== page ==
As associate art director of Alfred A. Knopf Books, Peter Mendelsund has designed hundreds of book jackets over the past decade, including his acclaimed cover for The Girl With the Dragon Tattoo and jackets for the works of classic authors such as James Joyce, Franz Kafka, and Simone de Beauvoir. This week he published What We See When We Read, about the phenomenology of reading, and Cover, a monograph that we featured here last week. Here at the Eye, Mendelsund shares an adapted excerpt from What We See When We Read that examines how we picture literary characters in our heads.
When we remember the experience of reading a book—like Leo Tolstoy’s Anna Karenina—we imagine a continuous unfolding of images.
If I said to you, “Describe Anna Karenina,” perhaps you’d mention her beauty. If you were reading closely, you’d mention her “thick lashes,” her weight, or maybe even her little downy mustache (yes—it’s there).
But what does Anna Karenina look like? You may feel intimately acquainted with a character, but this doesn’t mean you are actually picturing a person. Nothing so fixed—nothing so choate.
Most authors wittingly or unwittingly provide their fictional characters with more behavior than physical description. Even if an author excels at physical description, we are left with shambling concoctions of stray body parts and random detail. We fill in gaps. We shade them in. We gloss over them. We elide. Our mental sketches of characters are worse than police composites.
When I ask readers if they can clearly imagine their favorite characters, they contend that the success of a work of fiction hinges on the putative authenticity of the characters. Some readers even suggest that the only way they can enjoy a novel is if the main characters are easily visible.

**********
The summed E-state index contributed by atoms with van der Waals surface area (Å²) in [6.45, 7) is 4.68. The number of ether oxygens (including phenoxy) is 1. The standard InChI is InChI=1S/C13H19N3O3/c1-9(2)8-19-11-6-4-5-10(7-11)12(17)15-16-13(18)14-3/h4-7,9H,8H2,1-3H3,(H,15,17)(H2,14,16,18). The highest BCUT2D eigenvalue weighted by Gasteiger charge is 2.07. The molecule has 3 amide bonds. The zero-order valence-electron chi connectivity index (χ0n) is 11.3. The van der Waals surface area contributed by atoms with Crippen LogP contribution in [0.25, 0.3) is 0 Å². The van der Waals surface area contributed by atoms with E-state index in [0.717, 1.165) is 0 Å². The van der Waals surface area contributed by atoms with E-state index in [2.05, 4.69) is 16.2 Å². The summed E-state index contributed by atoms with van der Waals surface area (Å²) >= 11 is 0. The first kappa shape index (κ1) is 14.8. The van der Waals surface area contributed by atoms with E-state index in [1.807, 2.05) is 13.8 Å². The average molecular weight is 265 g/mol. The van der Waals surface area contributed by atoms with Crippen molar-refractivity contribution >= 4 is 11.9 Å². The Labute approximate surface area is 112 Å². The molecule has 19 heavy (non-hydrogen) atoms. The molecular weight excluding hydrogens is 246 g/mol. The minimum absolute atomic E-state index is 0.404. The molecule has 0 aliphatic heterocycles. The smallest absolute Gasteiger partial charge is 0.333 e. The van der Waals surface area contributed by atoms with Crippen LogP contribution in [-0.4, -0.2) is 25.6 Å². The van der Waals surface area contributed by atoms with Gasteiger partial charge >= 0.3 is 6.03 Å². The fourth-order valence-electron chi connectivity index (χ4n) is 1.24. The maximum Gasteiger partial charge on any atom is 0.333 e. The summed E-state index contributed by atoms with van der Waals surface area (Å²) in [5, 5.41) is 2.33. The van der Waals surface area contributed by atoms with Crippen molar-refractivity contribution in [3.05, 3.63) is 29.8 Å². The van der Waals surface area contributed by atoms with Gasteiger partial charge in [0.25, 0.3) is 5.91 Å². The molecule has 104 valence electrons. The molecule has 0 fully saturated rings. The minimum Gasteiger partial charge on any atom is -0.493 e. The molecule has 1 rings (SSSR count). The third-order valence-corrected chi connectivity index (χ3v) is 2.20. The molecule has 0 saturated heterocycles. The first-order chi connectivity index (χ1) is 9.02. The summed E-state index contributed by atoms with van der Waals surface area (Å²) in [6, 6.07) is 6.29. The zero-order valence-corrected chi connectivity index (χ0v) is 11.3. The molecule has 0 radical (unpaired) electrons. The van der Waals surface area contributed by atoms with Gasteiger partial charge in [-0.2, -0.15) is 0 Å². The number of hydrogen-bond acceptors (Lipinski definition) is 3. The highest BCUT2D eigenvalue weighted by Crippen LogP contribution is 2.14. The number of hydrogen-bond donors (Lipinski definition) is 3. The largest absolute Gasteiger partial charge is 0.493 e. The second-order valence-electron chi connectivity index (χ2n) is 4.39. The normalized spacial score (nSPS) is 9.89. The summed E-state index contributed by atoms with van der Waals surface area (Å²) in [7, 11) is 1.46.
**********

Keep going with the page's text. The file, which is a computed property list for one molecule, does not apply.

So can you picture what Anna Karenina actually looks like?
“Yes,” they say, “as if she were standing here in front of me.”
What does her nose look like?
“I hadn’t thought it out; but now that I think of it, she would be the kind of person who would have a nose like … ”
But wait—how did you picture her before I asked? Noseless?
Some readers swear they can picture characters perfectly, but only while they are reading. I wonder now if our images of characters are vague because our visual memories are vague in general.
Literary characters are physically vague—they have only a few features, and these features hardly seem to matter—or, rather, these features matter only in that they help to refine a character’s meaning.
It is precisely what the text does not elucidate that becomes an invitation to our imaginations.
I can force an image to appear to you as Tolstoy does with Anna and her “masses of hair” if I say the word seahorse.
Did you see it, even for a moment?
Every imagined seahorse will be different, but each will share overlapping series of characteristics. This is likely true of all our imagined Anna Kareninas. They are not the same, but they are related. If we averaged all our Annas, would we at last see Tolstoy’s Anna?
I suspect not.
Incidentally, one should watch a film adaptation of a favorite book only after considering, very carefully, the fact that the casting of the film may very well become the permanent casting of the book in one’s mind. This is a very real hazard.
Good books incite us to imagine—to fill in an author’s suggestions. Without this personalized, co-creative act, you are simply told: This is your Anna.
This is a form of robbery.
Excerpted from What We See When We Read by Peter Mendelsund. Copyright © 2014 by Peter Mendelsund. Excerpted by permission of Vintage, a division of Random House LLC. All rights reserved. No part of this excerpt may be reproduced or reprinted without permission in writing from the publisher.